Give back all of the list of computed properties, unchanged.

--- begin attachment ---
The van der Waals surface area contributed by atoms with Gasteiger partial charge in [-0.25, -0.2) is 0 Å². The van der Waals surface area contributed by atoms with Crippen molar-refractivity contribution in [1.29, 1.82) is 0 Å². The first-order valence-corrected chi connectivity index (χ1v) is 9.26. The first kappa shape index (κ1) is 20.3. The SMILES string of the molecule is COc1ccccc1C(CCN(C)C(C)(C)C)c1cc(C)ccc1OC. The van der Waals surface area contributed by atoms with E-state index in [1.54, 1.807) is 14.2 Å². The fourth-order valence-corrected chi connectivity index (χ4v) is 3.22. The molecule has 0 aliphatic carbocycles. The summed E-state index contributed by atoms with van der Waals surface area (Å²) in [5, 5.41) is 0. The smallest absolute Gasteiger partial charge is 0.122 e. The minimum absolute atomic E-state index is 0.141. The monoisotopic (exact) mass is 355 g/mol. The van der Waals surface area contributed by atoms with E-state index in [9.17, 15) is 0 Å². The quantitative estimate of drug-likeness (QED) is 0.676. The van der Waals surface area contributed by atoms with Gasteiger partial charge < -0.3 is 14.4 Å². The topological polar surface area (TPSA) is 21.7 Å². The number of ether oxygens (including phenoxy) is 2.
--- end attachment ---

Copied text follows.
The van der Waals surface area contributed by atoms with Gasteiger partial charge in [-0.25, -0.2) is 0 Å². The van der Waals surface area contributed by atoms with Crippen molar-refractivity contribution in [1.29, 1.82) is 0 Å². The first-order valence-corrected chi connectivity index (χ1v) is 9.26. The first kappa shape index (κ1) is 20.3. The SMILES string of the molecule is COc1ccccc1C(CCN(C)C(C)(C)C)c1cc(C)ccc1OC. The van der Waals surface area contributed by atoms with E-state index in [1.54, 1.807) is 14.2 Å². The fourth-order valence-corrected chi connectivity index (χ4v) is 3.22. The molecule has 0 aliphatic carbocycles. The summed E-state index contributed by atoms with van der Waals surface area (Å²) in [5, 5.41) is 0. The smallest absolute Gasteiger partial charge is 0.122 e. The minimum absolute atomic E-state index is 0.141. The monoisotopic (exact) mass is 355 g/mol. The van der Waals surface area contributed by atoms with E-state index in [9.17, 15) is 0 Å². The quantitative estimate of drug-likeness (QED) is 0.676. The van der Waals surface area contributed by atoms with Gasteiger partial charge < -0.3 is 14.4 Å². The topological polar surface area (TPSA) is 21.7 Å². The number of ether oxygens (including phenoxy) is 2.